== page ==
God knew what he was doing when He created the world with a word. Divine words shape communities. Similarly the words we use as leaders - the stories we tell - shape the culture of our churches. Stories help us keep effective models visible, they draw attention to the God who is active among us, they awaken our longings for more and remind us of what is possible. Stories throw our minds into fresh possibilities and our hearts into unchartered territory.
We create evangelistic structures through principles…
…we shape missional movements through stories.
Kingdom leaders increase momentum in the culture through telling an alternative story.
At Causeway Coast Vineyard we have intentionally cultivated a storytelling culture. Our staff gatherings primarily involve shared stories of life change. If you attended, you would notice there is lots of story and little strategy. It’s because for us the story is the strategy. Every time we share the story we treasure what the Father has given. In so doing, we create the climate for Him to do it again. Exodus says,“Wherever I cause my name to be honoured, I will come to you and bless you.” Phrased differently, “whenever and wherever you treasure what I have already given and done, I will intensify my presence with you and my favour among you”.
Without stories of remembrance, culture drifts towards structure and momentum becomes momentary. We increase the momentum in the culture through stories.
Culture is carried through story.
Culture carriers are story tellers. They tell stories of the past and the stories of the future.
Every week remarkable things happen in our community… things we could only have dreamt of previously. Each week there are stories of divine intervention, dramatic kingdom outcomes where something shifted that previously seemed impossible. Stories like an entire classroom filled with 42 children surrendering their lives to Christ this week.
These are the BIG stories.
It’s important to tell big stories. Big stories change paradigms. They serve as a reminder that the impossible is invading and the Kingdom is drawing near. These stories of divine favour stick in our mind, they add to our momentum. When shared on a weekend, everyone is filled with awe and the sounds of the scriptures are heard in the room. We love BIG stories.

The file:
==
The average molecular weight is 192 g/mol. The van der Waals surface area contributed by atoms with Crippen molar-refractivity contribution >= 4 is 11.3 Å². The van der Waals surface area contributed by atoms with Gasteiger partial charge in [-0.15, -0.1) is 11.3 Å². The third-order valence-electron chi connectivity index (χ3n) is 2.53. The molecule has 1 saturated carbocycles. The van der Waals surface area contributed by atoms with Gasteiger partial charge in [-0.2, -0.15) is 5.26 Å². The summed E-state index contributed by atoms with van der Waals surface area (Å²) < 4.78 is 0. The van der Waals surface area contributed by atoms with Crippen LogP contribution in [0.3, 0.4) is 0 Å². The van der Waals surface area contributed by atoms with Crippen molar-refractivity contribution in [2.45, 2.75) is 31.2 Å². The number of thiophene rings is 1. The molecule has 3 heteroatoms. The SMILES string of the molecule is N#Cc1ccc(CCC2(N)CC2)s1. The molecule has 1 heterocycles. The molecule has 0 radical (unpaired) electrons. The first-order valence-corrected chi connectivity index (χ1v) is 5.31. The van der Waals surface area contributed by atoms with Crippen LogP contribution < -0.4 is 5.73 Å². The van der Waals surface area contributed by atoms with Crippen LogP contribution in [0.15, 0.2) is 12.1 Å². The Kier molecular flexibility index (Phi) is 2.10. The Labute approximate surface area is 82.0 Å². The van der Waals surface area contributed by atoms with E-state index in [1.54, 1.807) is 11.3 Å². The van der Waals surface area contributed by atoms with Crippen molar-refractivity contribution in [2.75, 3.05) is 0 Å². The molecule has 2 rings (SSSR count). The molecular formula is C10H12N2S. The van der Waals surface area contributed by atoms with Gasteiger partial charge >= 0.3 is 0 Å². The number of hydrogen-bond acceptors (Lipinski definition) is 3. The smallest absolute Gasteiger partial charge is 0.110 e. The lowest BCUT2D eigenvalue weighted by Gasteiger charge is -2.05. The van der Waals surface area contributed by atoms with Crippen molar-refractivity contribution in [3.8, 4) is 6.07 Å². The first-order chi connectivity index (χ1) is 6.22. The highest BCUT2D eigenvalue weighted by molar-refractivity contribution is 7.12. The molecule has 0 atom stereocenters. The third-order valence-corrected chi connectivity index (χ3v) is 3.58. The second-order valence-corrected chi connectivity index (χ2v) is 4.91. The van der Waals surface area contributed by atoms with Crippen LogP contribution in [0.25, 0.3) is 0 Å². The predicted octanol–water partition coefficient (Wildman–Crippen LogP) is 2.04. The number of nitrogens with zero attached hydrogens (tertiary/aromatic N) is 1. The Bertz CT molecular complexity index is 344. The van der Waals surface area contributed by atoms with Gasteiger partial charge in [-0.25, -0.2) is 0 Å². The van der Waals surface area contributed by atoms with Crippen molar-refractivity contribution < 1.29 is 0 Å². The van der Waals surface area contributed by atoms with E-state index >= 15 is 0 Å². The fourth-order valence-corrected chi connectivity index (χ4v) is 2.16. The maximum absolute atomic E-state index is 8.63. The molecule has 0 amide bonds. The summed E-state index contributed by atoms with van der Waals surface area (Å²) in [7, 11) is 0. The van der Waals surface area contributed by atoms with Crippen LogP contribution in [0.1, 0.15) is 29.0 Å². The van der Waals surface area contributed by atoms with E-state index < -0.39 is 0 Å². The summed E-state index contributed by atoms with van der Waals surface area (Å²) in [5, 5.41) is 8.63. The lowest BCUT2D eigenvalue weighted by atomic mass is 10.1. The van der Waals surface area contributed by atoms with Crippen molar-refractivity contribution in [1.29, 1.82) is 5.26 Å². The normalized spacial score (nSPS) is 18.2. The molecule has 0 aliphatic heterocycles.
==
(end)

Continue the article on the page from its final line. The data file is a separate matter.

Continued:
Yet, in CCV we don't always tell the big story.
We don’t always tell the big story because…
… the BIG story isn’t always the best story
The big story and the best story
Big stories are dramatic; they attract a lot of attention. The best stories are dynamic; they create a lot of traction. They move things and people forward. While the Big story details divine favour - outpourings of the impossible - the best story is often the story of reaching for the impossible in our ordinary everyday lives and failing miserably. It’s the best story because it reminds us we can all reach. Everyone gets to play. Everyone has permission to fail and everyone rejoices when an ordinary believer gets breakthrough in their everyday life.
Big stories shift paradigms. Small stories shift practice. Big stories remind us what is possible. Small stories keep it accessible. Small stories move the whole community towards action. The more people you want to bring with you, the more the story has to be accessible. So we tell our big stories to change paradigms and our small stories to move people. We tell our big stories to change minds and our best stories to capture hearts. When we sense an atmosphere of unbelief building in the minds of our community, we wheel out the big guns. When we sense that people think it’s possible for others but not for them, we wheel out our little guns. In those moments, we often have our children tell the stories of kingdom breakthrough in their context.
Suddenly everyone is thinking if they can do it, I can do it. And of course…whenever the storyteller is not a staff member you just strengthened your culture.
So there you have it. The big story and the best story. Most churches tell only one kind of story. Often they tell the wrong story at the wrong time. As a leader it’s your job to be skilled at both.